06/12/2013 03:16 pm ET

It Took PRISM Revelation, But Facebook Says It Wants To Become More Open


In an about-face, Facebook is now saying that it wants to publish information about how the social networking site shares user information with federal authorities.

"We would welcome the opportunity to provide a transparency report that allows us to share with those who use Facebook around the world a complete picture of the government requests we receive, and how we respond," Facebook's top lawyer Ted Ullyot told the National Journal on Tuesday.

The move from Facebook, which has never disclosed this kind of information before, could mark the biggest policy change a company has made following the bombshell revelation of the government's secret PRISM program.

Facebook's shift comes shortly after Google published on open letter to Attorney General Eric Holder and FBI Director Robert Meuller seeking permission to publish more information about the number of secret requests it receives for customers' data.

Twitter and Microsoft also said they would like to publish more information on how frequently the National Security Agency and other parts of government ask to look at people's emails, photos and other personal information. Such requests, by law, were kept secret from the public.

While those three tech giants have already made efforts to be open about how often they're giving data to the feds, Facebook has always been much more guarded. Though gently worded -- "welcoming an opportunity" is hardly a big shift -- Facebook's statement could signal a move toward openness from a company that has had more than its fair share of privacy snafus.

Google began publishing transparency reports in 2009, followed later by LinkedIn, Microsoft and Twitter. Absent from the list was the world's largest social network, which perhaps has the richest trove of data on members for government agents. "In the past, we have questioned the value of releasing a transparency report that, because of exactly these types of government restrictions on disclosure, is necessarily incomplete and therefore potentially misleading to users," Ullyot wrote in a message on Facebook's website.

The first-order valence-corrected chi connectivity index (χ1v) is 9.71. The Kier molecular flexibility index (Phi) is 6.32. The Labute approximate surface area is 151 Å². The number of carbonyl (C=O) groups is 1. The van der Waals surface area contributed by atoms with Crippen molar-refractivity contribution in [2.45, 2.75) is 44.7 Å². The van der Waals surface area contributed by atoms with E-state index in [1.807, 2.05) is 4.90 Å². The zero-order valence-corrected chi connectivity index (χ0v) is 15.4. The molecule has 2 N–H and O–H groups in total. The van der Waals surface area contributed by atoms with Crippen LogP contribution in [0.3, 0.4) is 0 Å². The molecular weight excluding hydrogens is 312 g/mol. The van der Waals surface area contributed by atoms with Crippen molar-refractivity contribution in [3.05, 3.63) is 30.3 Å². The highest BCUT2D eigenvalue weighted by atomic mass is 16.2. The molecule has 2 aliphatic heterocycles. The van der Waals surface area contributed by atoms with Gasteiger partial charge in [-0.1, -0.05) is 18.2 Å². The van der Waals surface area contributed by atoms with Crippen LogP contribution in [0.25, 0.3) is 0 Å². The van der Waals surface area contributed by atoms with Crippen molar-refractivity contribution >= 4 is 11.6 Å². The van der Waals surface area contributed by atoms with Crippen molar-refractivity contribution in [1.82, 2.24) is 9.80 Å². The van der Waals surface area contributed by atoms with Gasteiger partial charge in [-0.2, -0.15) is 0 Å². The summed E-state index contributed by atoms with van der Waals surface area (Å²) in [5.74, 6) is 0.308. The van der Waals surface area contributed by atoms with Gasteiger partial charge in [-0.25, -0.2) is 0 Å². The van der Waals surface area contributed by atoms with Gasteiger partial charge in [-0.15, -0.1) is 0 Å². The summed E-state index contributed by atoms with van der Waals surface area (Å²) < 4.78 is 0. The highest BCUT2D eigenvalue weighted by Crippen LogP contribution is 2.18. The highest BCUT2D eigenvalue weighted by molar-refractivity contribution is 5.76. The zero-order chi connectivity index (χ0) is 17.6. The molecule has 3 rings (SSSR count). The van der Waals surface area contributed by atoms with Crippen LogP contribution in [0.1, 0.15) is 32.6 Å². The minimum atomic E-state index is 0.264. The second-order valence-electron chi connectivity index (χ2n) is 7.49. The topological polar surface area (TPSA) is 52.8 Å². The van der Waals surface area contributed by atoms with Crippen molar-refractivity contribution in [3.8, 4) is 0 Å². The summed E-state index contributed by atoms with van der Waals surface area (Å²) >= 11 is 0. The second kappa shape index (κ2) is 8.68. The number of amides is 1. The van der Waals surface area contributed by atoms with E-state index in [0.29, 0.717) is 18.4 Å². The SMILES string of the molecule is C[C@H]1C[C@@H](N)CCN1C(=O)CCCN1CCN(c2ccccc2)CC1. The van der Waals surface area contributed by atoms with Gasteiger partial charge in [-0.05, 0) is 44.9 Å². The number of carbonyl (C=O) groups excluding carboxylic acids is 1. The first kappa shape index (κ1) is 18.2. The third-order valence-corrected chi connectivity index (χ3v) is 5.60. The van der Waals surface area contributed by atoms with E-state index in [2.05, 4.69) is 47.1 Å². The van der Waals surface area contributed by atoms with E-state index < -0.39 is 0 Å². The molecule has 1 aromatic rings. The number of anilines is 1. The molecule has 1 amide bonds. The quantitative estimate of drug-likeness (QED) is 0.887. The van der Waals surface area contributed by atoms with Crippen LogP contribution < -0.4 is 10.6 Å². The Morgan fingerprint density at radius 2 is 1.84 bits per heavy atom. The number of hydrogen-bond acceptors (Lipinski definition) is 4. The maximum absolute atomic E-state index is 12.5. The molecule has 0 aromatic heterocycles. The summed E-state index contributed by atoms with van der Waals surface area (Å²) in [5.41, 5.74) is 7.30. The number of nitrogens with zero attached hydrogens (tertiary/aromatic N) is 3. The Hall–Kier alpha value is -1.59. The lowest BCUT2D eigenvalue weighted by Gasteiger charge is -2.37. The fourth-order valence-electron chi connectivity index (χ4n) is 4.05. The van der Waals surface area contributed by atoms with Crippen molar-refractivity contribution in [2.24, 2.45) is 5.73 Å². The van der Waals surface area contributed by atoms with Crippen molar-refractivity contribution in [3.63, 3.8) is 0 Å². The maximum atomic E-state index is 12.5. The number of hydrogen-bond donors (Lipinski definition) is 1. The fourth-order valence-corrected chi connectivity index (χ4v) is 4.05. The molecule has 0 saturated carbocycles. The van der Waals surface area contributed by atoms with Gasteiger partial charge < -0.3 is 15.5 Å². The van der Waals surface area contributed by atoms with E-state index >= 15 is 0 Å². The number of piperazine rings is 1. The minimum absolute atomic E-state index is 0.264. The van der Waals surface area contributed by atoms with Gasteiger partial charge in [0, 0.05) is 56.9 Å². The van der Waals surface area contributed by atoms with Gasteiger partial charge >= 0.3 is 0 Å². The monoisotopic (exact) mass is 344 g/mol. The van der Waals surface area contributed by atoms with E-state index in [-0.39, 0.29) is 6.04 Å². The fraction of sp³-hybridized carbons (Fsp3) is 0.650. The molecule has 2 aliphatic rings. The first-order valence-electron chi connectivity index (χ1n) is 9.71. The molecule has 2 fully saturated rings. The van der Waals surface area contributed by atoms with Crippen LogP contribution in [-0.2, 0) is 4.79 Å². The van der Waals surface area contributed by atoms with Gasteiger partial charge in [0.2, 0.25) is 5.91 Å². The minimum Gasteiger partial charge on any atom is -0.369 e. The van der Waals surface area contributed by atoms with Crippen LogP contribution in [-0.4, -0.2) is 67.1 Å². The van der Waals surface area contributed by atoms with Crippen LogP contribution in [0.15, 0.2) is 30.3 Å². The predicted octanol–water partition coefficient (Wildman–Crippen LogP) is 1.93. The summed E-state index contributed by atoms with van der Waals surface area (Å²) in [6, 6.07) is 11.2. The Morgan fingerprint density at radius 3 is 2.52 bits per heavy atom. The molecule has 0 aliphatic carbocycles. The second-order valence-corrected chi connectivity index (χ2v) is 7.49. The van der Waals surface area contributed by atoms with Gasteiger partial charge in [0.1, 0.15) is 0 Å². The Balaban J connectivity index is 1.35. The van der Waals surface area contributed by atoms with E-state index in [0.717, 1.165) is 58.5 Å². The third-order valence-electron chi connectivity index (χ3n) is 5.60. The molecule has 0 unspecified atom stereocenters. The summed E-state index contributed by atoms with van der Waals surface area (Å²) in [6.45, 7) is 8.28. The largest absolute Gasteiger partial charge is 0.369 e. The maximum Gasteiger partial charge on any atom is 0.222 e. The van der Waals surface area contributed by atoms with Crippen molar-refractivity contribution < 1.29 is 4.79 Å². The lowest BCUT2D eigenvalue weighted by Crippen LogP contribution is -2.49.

It's true that Google, Facebook and the others have their hands tied. Originally, Google only published the number of times governments around the world ask for the search engine to remove or survey content. Finally, earlier this year, Google got the go-ahead from the U.S. to publish figures on the number of "national security letters" it receives. But disclosure of these letters is of limited value. Unlike FISA requests, NSLs ask only for "metadata" -- who emailed whom, but not what the email said, for example. Google also could only disclose that it received between 0 and 999 letters -- because exact figures "might reveal information about investigations."

But privacy advocates argue that some disclosure is better than no disclosure at all. Internet users are spending a greater portion of their time on social networks like Facebook and a smaller slice of their day on search engines and email, Google's bread and butter. It would be easy to conclude that, consequently, the government is increasingly asking to look at what people are saying to each other on Facebook -- if only Facebook periodically published transparency reports. Even if it took a front-page story in The Washington Post, it's nice to see that Zuckerberg is reconsidering.



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